A state could be said to "succeed" if it maintains a monopoly on the legitimate use of physical force within its borders. When this is broken (e.g., through the dominant presence of warlords, militias, or terrorism), the very existence of the state becomes dubious, and the state becomes a failed state.

The term is also used in the sense of a state that has been rendered ineffective (i.e., has nominal military/police control over its territory only in the sense of having no armed opposition groups directly challenging state authority; in short, the "no news is good news" approach) and is not able to enforce its laws uniformly because of high crime rates, extreme political corruption, an extensive informal market, impenetrable bureaucracy, judicial ineffectiveness, military interference in politics, cultural situations in which traditional leaders wield more power than the state over a certain area but do not compete with the state, or a number of other factors.

Anonymous said...

Hi spm

///Why the fuck the state must benefit when citizens are suffering? ///

1. Armenia is still in transition and the day when citizens=state has not been reached yet

2. Imagine prisoners who claim to destroy the prison itself if the director of prison do not transform the prison into their home. prison = Armenia, failed state = prisoners destroy the prison which otherwise would become home

3. And again, compared with other CIS countries, our "prison" is better, the opportunity to transfor the prison into home is higher

4. the ultimatum to destroy the walls of prison if the director is not changed closes this opportunity for years

5. talking about Russia is like opening pandora box. When there are two masters /lets say the West and Russia/ and you want to make a deal to change one, then the cost of this change may be higher. Lets look at fresh revolutions: Serbia --> the price was Kosovo; Georgia --> the price may become the loss of S. Ossetia and Abkhazia, Ukraine -->Krim became an instrument after dividing Ukrainian nation. International relations are much tougher than some may think. And in international relations non-failed states have more power than failed-so-called-democratic states.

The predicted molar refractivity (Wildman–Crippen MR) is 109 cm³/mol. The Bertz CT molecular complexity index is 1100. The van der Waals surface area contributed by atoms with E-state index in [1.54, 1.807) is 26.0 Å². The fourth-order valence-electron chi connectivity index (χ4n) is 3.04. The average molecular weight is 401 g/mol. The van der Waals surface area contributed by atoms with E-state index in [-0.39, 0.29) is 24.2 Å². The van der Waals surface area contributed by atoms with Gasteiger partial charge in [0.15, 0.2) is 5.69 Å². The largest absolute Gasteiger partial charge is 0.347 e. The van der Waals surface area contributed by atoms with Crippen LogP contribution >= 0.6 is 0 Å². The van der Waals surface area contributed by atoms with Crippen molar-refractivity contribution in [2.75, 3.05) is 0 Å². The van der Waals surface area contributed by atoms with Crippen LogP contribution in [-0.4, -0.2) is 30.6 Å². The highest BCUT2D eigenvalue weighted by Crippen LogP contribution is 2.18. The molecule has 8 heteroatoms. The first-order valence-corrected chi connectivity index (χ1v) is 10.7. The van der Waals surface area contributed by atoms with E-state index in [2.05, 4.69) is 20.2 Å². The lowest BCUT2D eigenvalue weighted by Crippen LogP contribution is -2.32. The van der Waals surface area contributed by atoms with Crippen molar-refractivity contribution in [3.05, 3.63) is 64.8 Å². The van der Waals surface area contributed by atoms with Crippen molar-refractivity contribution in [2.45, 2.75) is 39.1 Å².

6. I didn't mention 2008. However, after 2008 events Armenia will be ranked as more failed state compared to 2007. Indeed the harm will be less than it was registered in Georgia after revolution. So even semi-revolution costed Armenia high. However todays crisis opened also many doors which "prisoners" do not want to use. They want another director.

spm said...

// 1. Armenia is still in transition and the day when citizens=state has not been reached yet//

its been 16 years already.... how long the transition should last? We already have a generation of young people who dont really know what Soviet Union was about.
Dont you see that the prison is getting reinforced, walls getting thicker and less transparent and the prison ward nastier?

//5. talking about Russia is like opening pandora box. When there are two masters /lets say the West and Russia//

but avoiding talking about it is like sticking head into the sand.... And actually when there are two masters it gives one a luxury to balance and keep both in check. Which was successfully done till 2000 approximately. Then RK surrendered the republic to Russia in order to keep his chair. By the way, the first president of Armenia when rigged elections in 1996 relied purely on internal forces Vano and Vazgen. And he also resigned from the post. These two are backed by external forces and apparently would rather die than resign ever.

There is always price to pay. When I say being independent I don't mean existing in a vacuum, I mean that each country should decide what price to pay and for what. We have issues with Turks and Azerbaidjan, we have to pay the price. But we should decide that price ourselves, not let Moscow decide for us. And when you think of it, you come to the conclusion that LTP is right, we must talk to Azerbaidjan, we must talk to Turkey, we must find some way of living in the neighborhood where we live, without relying 100% on uncle Sam or Medved.
We should talk to them we should teach them, we should learn, convince them and compromise with them. Otherwise one wonderful spring day (say April 24), Russia may collapse as it did in 1905-1920 and leave us unprotected, or it may find common language with Azerbaidjan (as it did with Kemal Ataturk) and betray us.

I would like to add also that in my humble opinion, Georgia has a lot to offer to Abkhasia, and Abkhasia if comes to a compromise with Georgia will be much better off within Georgian federation, than Russian federation. Which may be not so true in case of Kharabakh and Azerbaidjan, since very deep and old animosity lies there. However if one day the south Caucasian republics become democracies, they might as well form a union of European kind and live in happiness. The Kharabakh wars were brutal but not as bloody as World Wars instigated by rivalry of Germany and France.

Anonymous said...

I think one of the biggest issues is that no one has broke the news of Armenian independence to Robik /Serzhik. They still operate under the assumption that Armenia is a distant, backwards province of Russia . Hence, Serzh publicly thanking Putin for pre and post election support. Hence, Gazprom has a 72% stake in Hayrusgazard, and the Armenian Energy ministry has about 28%. Hence, every strategic sphere in general is dominated by Russia.

And then people say Levon is going to sell off Armenia. Everyone should relax; there's nothing left to sell.

nazarian said...

Please watch the language... SPM dropped the F bomb earlier.